Join Rob Garrott for an in-depth discussion in this video Lighting and shooting techniques, part of Learning Video Production and Editing (2015).
- All of that preparation and pre-production we talked about in the previous movie, is about setting you up for creative success when you're shooting. Capturing beautiful video images relies on a lot of the same concepts as photography. You'll need to understand the fundamentals of composition to be able to look through the viewfinder and put together shots that balance objects in the frame, or utilize the concept of negative space to place an emphasis on a featured product or person. And, you're just not focusing on whether the images look pretty, but your job is also to incorporate the grammar of film language to set up each shot appropriately.
After all, a long shot means one thing to a story, and an extreme close-up means something else entirely. Are you using movement in your shots by moving the camera? Or, having subjects move through the frame? These are the ideas you work out in pre-production in writing, and that shot list should drive your shooting schedule. The relationship that a Master Videographer or Cinematographer has with their camera, is very much like the relationship between a musician and their instrument. An inspiring musician would never expect to just jump on stage without practice and earn a standing ovation. And, an aspiring filmmaker shouldn't expect to capture beautiful images without practice.
Understanding the exposure triangle of shutter, speed or angle, f-stop, and ISO or gain, is critical to capture properly exposed images. And knowing these basics will also help you break the rules to get more artistic shots. The controls on your camera will need to become second nature. Video cameras and DSLR cameras that shoot video are very complicated pieces of engineering, with menus and buttons that can overwhelm you in the best of circumstances. The day of the shoot, when you have a client looking over your shoulder, and crew members looking to you for guidance, and models or actors waiting for your direction, is not the time to start learning how to use your camera.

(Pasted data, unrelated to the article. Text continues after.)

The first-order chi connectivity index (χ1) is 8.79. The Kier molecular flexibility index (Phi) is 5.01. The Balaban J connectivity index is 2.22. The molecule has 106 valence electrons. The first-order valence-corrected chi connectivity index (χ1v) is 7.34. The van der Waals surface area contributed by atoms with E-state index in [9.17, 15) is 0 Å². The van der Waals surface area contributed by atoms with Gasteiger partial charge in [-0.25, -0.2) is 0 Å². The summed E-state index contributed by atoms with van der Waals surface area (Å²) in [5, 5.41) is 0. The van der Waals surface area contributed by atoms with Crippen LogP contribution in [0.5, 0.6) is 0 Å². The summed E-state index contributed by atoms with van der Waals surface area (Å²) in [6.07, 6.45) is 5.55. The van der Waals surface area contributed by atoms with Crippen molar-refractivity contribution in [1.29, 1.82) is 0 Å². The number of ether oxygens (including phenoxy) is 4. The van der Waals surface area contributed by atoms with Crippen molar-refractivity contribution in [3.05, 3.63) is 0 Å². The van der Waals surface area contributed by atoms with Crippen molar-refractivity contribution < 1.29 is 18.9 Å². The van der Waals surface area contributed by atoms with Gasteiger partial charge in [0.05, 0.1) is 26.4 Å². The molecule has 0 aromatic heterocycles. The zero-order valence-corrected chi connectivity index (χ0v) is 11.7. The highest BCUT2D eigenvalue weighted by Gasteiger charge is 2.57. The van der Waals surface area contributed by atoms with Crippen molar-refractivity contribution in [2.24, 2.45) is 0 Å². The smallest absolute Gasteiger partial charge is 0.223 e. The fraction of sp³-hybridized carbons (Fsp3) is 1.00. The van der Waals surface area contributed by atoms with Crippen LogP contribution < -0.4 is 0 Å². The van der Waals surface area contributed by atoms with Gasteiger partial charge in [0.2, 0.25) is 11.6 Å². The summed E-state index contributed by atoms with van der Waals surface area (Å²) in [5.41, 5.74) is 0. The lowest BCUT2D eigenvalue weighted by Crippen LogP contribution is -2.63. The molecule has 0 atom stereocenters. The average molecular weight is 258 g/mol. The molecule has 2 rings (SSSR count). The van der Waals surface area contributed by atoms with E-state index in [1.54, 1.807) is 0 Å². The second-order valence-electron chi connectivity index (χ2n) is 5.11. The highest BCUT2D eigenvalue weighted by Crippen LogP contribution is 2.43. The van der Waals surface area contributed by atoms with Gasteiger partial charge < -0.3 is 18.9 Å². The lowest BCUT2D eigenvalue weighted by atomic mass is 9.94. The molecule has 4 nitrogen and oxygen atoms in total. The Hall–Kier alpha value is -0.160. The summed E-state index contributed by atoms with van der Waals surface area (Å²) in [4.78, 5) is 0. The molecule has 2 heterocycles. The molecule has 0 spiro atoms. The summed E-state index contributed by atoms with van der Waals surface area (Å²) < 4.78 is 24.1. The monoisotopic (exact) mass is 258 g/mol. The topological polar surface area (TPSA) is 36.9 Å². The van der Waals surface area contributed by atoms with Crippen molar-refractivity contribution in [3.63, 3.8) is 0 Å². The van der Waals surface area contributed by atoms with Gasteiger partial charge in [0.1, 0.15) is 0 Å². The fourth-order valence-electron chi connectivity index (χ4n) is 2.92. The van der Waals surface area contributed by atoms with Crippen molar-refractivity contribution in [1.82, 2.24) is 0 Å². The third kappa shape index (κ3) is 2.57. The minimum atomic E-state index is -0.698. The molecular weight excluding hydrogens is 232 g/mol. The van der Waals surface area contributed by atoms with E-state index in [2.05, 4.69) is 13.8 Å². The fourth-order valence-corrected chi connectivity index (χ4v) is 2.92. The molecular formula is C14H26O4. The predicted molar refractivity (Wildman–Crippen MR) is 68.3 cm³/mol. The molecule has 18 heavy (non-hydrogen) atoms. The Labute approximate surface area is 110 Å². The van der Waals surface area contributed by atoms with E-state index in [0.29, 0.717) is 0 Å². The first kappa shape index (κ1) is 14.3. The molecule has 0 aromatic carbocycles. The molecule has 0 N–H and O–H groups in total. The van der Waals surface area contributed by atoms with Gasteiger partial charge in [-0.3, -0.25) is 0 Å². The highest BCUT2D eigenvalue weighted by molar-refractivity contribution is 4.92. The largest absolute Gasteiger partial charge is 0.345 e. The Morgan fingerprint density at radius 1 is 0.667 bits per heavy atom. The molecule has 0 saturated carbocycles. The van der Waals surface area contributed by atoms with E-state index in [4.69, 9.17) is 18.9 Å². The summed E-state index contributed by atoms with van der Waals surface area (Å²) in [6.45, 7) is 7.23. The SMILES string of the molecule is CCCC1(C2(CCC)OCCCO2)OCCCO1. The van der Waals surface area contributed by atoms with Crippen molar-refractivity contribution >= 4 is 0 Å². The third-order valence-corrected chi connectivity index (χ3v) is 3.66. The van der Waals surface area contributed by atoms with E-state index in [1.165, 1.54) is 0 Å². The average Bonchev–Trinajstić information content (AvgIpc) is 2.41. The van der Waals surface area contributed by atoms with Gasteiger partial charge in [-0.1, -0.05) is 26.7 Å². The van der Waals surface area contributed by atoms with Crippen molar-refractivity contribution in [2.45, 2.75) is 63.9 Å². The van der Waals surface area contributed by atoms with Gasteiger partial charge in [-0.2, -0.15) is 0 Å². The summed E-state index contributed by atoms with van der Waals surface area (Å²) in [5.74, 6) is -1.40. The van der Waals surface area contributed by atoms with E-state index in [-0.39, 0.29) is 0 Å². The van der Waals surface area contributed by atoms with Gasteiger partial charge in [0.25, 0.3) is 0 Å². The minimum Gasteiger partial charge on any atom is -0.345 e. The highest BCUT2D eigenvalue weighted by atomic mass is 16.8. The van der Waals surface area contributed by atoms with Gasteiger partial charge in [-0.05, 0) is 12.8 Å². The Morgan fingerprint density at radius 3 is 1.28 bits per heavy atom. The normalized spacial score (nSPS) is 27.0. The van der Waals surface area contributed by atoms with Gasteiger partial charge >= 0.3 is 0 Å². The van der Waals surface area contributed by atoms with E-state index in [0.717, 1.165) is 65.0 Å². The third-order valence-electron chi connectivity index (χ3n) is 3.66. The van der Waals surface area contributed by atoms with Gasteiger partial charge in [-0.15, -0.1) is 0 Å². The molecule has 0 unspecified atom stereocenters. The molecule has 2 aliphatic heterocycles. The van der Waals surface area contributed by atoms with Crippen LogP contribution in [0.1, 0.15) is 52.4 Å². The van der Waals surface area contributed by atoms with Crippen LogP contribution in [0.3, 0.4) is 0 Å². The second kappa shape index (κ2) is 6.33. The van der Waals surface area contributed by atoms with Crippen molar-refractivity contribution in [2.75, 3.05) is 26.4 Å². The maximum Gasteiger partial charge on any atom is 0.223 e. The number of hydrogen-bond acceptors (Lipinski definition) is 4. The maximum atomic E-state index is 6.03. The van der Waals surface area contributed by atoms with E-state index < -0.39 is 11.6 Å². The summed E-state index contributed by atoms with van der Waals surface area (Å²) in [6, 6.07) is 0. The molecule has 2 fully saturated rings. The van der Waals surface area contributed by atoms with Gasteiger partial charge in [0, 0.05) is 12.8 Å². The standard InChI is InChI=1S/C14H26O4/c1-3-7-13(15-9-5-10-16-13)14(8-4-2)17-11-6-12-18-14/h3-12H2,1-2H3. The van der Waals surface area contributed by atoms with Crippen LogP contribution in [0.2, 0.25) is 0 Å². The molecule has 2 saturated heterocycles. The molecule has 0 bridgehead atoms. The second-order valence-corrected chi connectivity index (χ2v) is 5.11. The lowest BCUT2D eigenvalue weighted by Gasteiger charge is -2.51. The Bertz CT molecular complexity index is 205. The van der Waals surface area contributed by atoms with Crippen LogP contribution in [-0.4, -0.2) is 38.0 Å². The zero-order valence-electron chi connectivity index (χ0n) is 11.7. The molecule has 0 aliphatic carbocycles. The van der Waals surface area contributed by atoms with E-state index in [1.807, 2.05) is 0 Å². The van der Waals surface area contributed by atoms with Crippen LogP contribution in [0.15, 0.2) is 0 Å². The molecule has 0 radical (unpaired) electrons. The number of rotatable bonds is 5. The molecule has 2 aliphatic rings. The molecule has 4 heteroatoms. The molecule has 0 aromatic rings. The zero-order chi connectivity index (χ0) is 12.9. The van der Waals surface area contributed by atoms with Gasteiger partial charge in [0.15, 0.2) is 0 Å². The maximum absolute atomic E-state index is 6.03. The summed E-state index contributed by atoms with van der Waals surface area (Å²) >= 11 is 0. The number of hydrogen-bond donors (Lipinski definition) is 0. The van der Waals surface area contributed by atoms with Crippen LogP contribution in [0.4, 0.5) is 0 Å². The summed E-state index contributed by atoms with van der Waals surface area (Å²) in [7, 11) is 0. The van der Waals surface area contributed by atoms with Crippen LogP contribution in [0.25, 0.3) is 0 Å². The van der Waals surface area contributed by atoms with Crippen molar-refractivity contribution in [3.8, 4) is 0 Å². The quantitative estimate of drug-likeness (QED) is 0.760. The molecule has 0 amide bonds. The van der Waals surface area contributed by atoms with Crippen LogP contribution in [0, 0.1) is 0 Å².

Practicing with your camera to get the kinds of shots your project is going to need, will make you a better shooter when the project starts. Many people starting out with shooting video, often use the light that's around them, called available light, to capture images. Using available light can get you incredibly beautiful and artistic shots, but when the light changes, or is not in the right place for your production, available light can be a production nightmare. Learning how to control and manipulate light will take your shots to the next level and beyond. The most amazing camera in the world is nothing without it.
In fact, great lighting is often the difference between amateur and professional video. Take a look at this example. If we use the basic lighting in the room to shoot with, the result is very flat, with no emphasis on the subject. But, by adding a key light, a little bit of fill to balance out the subject, a backlight to add a bit of edging and definition to their shape, we make that person the most important thing in the frame. Light, composition, and movement are not the only areas to think about. As our author, Anthony Artis, always says, "Getting good sound is at least "as important as a great picture".
Using microphones to capture great audio adds a lot of production value to your project. But, if you get it wrong, it can ruin your production. Getting your audio right can be time consuming and technical, but it's a critical component of your picture. If you understand that you're not stuck with the image you can see through your camera's viewfinder, that you can move objects in the frame, that you can light to create and control emotion, and that audio is at least as important as the picture, then you'll make a huge step in your development as a shooter. The sooner you get there, the sooner you'll be getting more professional and more beautiful results.